It Won’t Be Unanimous

MLB.com revealed the Hall of Fame ballots for their writers today and we now know that Greg Maddux won’t get 100% of the vote.

Ken Gurnick, using utterly failed logic, has decided not to vote for a single player who participated in the PED era, so he has only voted for Jack Morris. Here’s Gurnick’s reasoning

Morris has flaws — a 3.90 ERA, for example. But he gets my vote for more than a decade of ace performance that included three 20-win seasons, Cy Young Award votes in seven seasons and Most Valuable Players votes in five. As for those who played during the period of PED use, I won’t vote for any of them.

Let’s set aside the argument of whether or not Morris belongs in the Hall of Fame. Gurnick’s blanket statement that he won’t vote for anyone who played during the period of PED use means he shouldn’t vote for Morris! You can argue that PED use started in 1987 with the long ball explosion and I wouldn’t argue with you. If you want to wait until 1988 and Ben Johnson being stripped of his gold medal for PED use, I wouldn’t argue either. But to think that PED use didn’t start until after Morris retired in 1994 is silly. I’m not saying that Morris used PED’s. I have no idea if he did or didn’t. But if you are not going to vote for anyone from that era you have to be consistent.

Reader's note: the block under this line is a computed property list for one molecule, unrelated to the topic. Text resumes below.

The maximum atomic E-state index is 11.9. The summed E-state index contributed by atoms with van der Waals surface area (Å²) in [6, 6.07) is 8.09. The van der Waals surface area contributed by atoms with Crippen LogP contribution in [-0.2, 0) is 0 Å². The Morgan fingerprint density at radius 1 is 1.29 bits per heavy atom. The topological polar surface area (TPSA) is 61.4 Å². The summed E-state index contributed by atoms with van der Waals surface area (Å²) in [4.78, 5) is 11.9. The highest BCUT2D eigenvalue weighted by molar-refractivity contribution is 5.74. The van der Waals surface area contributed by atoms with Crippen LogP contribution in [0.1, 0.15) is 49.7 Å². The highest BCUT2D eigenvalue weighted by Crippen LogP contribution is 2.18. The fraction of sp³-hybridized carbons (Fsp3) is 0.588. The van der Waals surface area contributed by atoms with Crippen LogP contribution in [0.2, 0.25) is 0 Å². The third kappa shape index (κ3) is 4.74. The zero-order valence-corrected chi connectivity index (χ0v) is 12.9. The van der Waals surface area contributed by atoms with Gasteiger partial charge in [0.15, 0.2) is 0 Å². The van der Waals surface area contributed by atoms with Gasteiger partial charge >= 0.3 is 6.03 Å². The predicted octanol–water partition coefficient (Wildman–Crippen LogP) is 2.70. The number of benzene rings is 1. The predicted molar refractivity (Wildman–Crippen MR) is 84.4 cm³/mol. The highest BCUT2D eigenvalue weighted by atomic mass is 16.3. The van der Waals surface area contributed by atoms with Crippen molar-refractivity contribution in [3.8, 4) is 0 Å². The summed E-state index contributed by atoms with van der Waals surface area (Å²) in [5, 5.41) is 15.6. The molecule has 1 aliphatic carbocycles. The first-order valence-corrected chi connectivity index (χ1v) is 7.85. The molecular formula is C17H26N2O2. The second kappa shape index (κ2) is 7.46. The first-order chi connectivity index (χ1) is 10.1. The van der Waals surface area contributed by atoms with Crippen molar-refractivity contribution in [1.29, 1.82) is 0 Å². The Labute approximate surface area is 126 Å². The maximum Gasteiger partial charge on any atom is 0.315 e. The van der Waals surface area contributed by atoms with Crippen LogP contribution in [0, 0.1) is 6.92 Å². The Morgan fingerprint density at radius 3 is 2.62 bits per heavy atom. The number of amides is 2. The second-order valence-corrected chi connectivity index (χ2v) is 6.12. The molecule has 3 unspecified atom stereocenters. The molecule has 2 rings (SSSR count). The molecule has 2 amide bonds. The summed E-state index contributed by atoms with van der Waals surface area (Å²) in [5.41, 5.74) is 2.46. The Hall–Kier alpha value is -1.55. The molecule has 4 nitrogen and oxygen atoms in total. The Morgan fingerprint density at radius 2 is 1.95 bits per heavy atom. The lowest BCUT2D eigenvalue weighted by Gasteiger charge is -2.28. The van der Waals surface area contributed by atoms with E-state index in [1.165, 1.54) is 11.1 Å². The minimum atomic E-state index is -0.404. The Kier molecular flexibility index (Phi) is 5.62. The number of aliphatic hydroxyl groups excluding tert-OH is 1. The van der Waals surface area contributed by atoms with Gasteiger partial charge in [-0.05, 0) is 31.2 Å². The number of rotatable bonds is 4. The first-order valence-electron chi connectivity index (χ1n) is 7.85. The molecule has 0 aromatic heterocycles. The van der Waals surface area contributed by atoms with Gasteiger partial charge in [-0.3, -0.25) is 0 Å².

And, while I imagine Gurnick will argue that Morris did the bulk of his pitching before the PED era started, he cited “three 20-win seasons, Cy Young Award votes in seven seasons and Most Valuable Players votes in five” as reasons to vote for Morris. Morris won 21 games in 1992 and received Cy Young and MVP votes in 1991 and 1992, so Gurnick looks foolish.

We’ve argued this issue before here on YR.com and come up with various suggestions for improving the process. I will be interested to see if Gurnick is the only guy who left Maddux off the ballot, or if some other writers did as well. Maybe, just maybe this will lead to some sort of reform process for the voting system.